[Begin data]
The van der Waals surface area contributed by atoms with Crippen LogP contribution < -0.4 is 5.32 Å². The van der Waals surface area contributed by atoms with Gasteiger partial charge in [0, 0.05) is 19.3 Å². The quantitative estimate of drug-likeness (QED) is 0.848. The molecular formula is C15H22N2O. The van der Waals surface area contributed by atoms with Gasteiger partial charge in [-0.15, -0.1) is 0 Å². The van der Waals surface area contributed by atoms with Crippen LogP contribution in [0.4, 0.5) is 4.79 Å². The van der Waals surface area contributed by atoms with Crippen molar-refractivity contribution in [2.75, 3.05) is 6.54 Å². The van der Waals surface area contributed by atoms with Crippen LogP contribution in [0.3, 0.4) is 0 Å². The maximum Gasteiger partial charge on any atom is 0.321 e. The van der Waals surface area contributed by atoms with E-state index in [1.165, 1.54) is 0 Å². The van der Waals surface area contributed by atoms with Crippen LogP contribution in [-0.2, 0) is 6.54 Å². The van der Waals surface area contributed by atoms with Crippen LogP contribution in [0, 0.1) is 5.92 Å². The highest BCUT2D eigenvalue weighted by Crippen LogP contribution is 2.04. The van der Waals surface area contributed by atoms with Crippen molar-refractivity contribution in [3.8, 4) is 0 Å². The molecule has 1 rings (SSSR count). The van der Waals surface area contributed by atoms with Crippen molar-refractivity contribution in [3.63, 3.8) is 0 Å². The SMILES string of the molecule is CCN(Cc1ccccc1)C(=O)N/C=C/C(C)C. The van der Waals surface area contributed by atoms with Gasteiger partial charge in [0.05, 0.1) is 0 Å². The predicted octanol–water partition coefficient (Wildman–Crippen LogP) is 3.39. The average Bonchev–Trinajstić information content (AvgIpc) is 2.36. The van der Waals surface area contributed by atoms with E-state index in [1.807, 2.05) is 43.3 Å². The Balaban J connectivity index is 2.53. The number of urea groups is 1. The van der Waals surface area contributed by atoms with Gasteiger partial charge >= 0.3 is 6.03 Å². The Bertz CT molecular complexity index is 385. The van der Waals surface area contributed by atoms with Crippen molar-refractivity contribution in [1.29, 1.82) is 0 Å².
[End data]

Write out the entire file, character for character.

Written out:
The van der Waals surface area contributed by atoms with Crippen LogP contribution < -0.4 is 5.32 Å². The van der Waals surface area contributed by atoms with Gasteiger partial charge in [0, 0.05) is 19.3 Å². The quantitative estimate of drug-likeness (QED) is 0.848. The molecular formula is C15H22N2O. The van der Waals surface area contributed by atoms with Gasteiger partial charge in [-0.15, -0.1) is 0 Å². The van der Waals surface area contributed by atoms with Crippen LogP contribution in [0.4, 0.5) is 4.79 Å². The van der Waals surface area contributed by atoms with Crippen molar-refractivity contribution in [2.75, 3.05) is 6.54 Å². The van der Waals surface area contributed by atoms with Crippen LogP contribution in [0.3, 0.4) is 0 Å². The maximum Gasteiger partial charge on any atom is 0.321 e. The van der Waals surface area contributed by atoms with E-state index in [1.165, 1.54) is 0 Å². The van der Waals surface area contributed by atoms with Crippen LogP contribution in [-0.2, 0) is 6.54 Å². The van der Waals surface area contributed by atoms with Crippen LogP contribution in [0, 0.1) is 5.92 Å². The highest BCUT2D eigenvalue weighted by Crippen LogP contribution is 2.04. The van der Waals surface area contributed by atoms with Crippen molar-refractivity contribution in [3.8, 4) is 0 Å². The molecule has 1 rings (SSSR count). The van der Waals surface area contributed by atoms with Crippen molar-refractivity contribution in [3.63, 3.8) is 0 Å². The SMILES string of the molecule is CCN(Cc1ccccc1)C(=O)N/C=C/C(C)C. The van der Waals surface area contributed by atoms with Gasteiger partial charge in [0.05, 0.1) is 0 Å². The predicted octanol–water partition coefficient (Wildman–Crippen LogP) is 3.39. The average Bonchev–Trinajstić information content (AvgIpc) is 2.36. The van der Waals surface area contributed by atoms with E-state index in [1.807, 2.05) is 43.3 Å². The Balaban J connectivity index is 2.53. The number of urea groups is 1. The van der Waals surface area contributed by atoms with Gasteiger partial charge >= 0.3 is 6.03 Å². The Bertz CT molecular complexity index is 385. The van der Waals surface area contributed by atoms with Crippen molar-refractivity contribution in [1.29, 1.82) is 0 Å².